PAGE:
It also relieves pain and prevents itching as an antipruritic. It is a potent astringent, so it stimulates the contraction of the body tissues, and thus reduces bleeding from minor abrasions. Furthermore, aloe Vera reduces or prevents fever, and hydrates the skin, since it consists of 99 percent water.

According to Happy and Raw:

“Aloe increases the elasticity of the skin making it more flexible through collagen and elastin repair. Aloe is an emollient, helping to soften and soothe the skin.

It helps supply oxygen to the skin cells, increasing the strength and synthesis of skin tissue and induces improved blood flow to the skin through capillary dilation.”

Moreover, the Journal of Pharmacognosy and Phytochemistry wrote that this plant helps the body to cleanse itself, and it accelerates the healing of burns in 9 days.

These are some other benefits of aloe Vera:

  • Treats inflammation
  • Detoxifies the body
  • Regulates blood sugar
  • Heals and relieves pain due to cancer cores
  • Supports heart health due to the beta sitosterol content
  • Strengthens the  immune system due to polysaccharides
  • Improves skin health, reduces wrinkles, and boosts the production of collagen
  • Helps digestion; and treats constipation due to the compound aloin, or barbaloin
  • Reduces dental plaque, and destroys plaque-forming bacteria and Candida Albicans

As a secondary benefit, it will also help you lose weight, as it improves digestion, detoxifies the body, treats constipation, and lowers blood sugar levels.

Growing Aloe Vera

Even though it is native to tropical areas, this plant can be grown even in Northern climates when the weather is warm.

The best thing about it all is that the process is extremely easy, and the baby plants are so plentiful, you can remove the new shoots often and pop them into separate pots. Always use pots with drainage holes to protect the plant from getting waterlogged.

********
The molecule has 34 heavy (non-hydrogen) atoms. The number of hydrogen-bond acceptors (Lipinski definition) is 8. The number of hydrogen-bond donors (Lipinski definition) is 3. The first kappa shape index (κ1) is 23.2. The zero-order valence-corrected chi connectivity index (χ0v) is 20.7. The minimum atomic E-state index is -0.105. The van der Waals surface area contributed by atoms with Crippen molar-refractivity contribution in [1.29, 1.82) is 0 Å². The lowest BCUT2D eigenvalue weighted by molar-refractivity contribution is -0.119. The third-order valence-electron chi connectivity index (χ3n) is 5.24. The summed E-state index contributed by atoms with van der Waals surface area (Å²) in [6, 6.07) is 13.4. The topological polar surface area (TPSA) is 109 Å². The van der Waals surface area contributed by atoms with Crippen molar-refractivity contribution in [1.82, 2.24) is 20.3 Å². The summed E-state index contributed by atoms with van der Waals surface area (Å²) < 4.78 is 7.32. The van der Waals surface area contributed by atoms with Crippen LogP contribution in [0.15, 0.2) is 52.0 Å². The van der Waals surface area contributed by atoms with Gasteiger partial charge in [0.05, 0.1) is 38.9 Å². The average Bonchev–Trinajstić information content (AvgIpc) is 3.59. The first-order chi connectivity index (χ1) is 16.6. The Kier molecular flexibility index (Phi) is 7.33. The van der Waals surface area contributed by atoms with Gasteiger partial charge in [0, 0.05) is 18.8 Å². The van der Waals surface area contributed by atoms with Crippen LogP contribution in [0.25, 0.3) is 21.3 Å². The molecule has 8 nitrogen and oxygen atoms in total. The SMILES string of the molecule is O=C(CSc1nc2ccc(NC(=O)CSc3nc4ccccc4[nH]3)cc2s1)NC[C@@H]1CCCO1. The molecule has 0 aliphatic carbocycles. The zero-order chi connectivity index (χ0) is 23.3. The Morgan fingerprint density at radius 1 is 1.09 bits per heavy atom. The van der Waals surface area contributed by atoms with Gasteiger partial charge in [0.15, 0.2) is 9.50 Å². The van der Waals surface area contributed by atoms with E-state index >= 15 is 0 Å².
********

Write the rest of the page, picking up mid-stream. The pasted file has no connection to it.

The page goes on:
The plant grows faster if its roots are not crowded, so you should leave several inches of space in between. Place the pots on a bright and sunny place, but not exposed to direct sunlight.

You should water the plant regularly, but leave 1 or 2 inches of top soil to become completely dry in between waterings.

Cut the individual leaves off when the plant grows large enough, but choose the ones closer to the ground. Slice off the little spines on the sides, and cut through the flat side of the leaf to expose and scrape off the gel.

You can also open the leaves and lay the exposed gel directly on the skin to enjoy its amazing healing properties. To prepare a delicious aloe Vera drink, add a few teaspoons of the gel in a small glass bowl and blend for a few seconds. Add fresh lime juice and enjoy.

There are many different Aloe Vera products on the market, so the International Aloe Science Council (IASC) created a certification in the early 1980s due to rampant abuse in the representation of numerous consumer products which claimed to contain at least a percentage but contain zero Aloe Vera.

Due to this, Happy and Raw addresses intake precautions:

“This plant is incredibly medicinal, yet there are some cautions against long-term use. Just because a little is beneficial, doesn’t mean that a lot is more beneficial.

This is an incredibly potent plant and should be used with a level of respect for its potency. Long-term use can lead to loss of electrolytes, especially potassium. Tip: Avoid taking aloe internally during pregnancy, menstruation, if you have hemorrhoids or degeneration of the liver and gall bladder.”

If you do not have it already, buy or grow an aloe Vera plant at home, and you will enjoy its plethora of benefits daily!

Source: articles.mercola.com